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The HHS Office for Civil Rights Responds to the Nation’s Opioid Crisis

Civil Rights and the Opioid Crisis

In October 2017, President Trump and HHS declared this nation’s opioid crisis, a "Public Health Emergency," and many HHS agencies have taken important steps to address drug addiction and opioid misuse.  One year after this declaration and in light of the president signing into law a bipartisan package of bills aimed at fighting the opioid crisis, OCR is launching a new campaign to inform the public about civil rights protections regarding evidence-based opioid use disorder treatment and recovery services.

Read an interview with OCR Director Roger Severino in the October 2018 OCR Civil Rights Division Newsletter. In the interview Director Severino discusses OCR’s response to the opioid crisis and the important nondiscrimination laws that may protect individuals with an opioid use disorder.

Watch the new OCR video on the Opioid Public Education campaign.

Read the press release about OCR launching the new public education campaign about OCR launching the new public education campaign concerning civil rights protections in response to the national opioid crisis. Press Release

Learn more about how federal nondiscrimination laws apply to opioid use disorder treatment and recovery services, including Medication Assisted Treatment: 

Fact Sheet 1: Nondiscrimination and Opioid Use Disorder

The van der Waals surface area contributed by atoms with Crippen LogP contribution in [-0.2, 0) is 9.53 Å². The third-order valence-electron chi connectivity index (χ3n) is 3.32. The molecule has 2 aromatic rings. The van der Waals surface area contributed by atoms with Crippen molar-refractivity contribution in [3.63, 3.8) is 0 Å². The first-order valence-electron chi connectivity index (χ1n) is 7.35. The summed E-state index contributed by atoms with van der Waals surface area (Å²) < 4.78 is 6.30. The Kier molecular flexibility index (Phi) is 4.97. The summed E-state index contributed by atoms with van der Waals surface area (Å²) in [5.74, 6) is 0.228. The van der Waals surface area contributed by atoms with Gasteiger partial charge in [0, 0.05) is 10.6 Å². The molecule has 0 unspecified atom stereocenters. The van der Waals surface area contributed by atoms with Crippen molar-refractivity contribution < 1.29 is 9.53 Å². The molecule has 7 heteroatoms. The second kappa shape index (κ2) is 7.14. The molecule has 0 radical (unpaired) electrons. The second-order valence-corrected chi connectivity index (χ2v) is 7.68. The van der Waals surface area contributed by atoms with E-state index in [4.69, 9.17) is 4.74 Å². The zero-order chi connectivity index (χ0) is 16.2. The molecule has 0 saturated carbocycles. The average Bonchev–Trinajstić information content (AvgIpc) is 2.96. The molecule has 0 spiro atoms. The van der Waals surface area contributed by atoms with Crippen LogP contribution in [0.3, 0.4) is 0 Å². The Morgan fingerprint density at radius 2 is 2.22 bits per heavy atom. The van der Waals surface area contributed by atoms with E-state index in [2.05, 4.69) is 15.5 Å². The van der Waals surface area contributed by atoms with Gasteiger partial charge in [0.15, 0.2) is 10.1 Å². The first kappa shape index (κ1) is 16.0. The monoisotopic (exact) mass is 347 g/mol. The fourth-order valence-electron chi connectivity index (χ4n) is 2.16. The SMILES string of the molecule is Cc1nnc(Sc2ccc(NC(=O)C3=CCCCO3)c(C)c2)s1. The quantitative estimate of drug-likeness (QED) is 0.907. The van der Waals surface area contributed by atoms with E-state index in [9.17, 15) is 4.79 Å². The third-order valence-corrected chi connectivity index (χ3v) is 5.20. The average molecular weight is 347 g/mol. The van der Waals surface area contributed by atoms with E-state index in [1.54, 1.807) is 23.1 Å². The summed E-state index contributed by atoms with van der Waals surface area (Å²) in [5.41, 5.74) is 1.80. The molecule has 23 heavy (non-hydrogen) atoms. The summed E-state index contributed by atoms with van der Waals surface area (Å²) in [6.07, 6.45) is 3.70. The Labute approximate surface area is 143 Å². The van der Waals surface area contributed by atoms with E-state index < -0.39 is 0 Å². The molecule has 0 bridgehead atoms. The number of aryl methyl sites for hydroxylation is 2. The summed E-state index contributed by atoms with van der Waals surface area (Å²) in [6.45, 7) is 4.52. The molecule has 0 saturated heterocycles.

Fact Sheet 2:  Drug Addiction and Federal Disability Rights Laws

A patient and doctor discussing treatment options.

HIPAA and the Opioid Crisis

Support from family members and friends is key to helping people struggling with opioid addiction, but their loved ones can’t help if they aren’t informed of the problem. Following President Trump’s call to action that led to the declaration of a nationwide public health emergency regarding the opioid crisis, the HHS Office for Civil Rights has released new guidance explaining when HIPAA permits healthcare providers and other covered entities to share a patient’s health information with loved ones and others involved in a patient’s care in these situations.

Doctor writing on prescription pad

The guidance explains:

  • Providers can share information with an individual patient's loved ones in certain emergency or dangerous situations, such as when the patient is in a crisis and incapacitated, or is facing a serious and imminent threat of harm.
  • Patients with decision-making capacity retain their right to decide when and whether their information will be shared, unless there is a serious and imminent threat of harm.
  • Patients' personal representatives, who have authority under state law tomake health care decsions for patients, may request and obtain information on behalf of patients.

Read the guidance here:  Guidance on Responding to an Opioid Overdose

For consumers, more information on HIPAA protections for mental health and substance use disorder treatment is available here:  https://www.hhs.gov/hipaa/for-individuals/mental-health/index.html

For health professionals, more information on HIPAA and mental and behavioral health, including opioid overdose, is available here: https://www.hhs.gov/hipaa/for-professionals/special-topics/mental-health/index.html

Content created by Office for Civil Rights (OCR)
Content last reviewed on October 31, 2018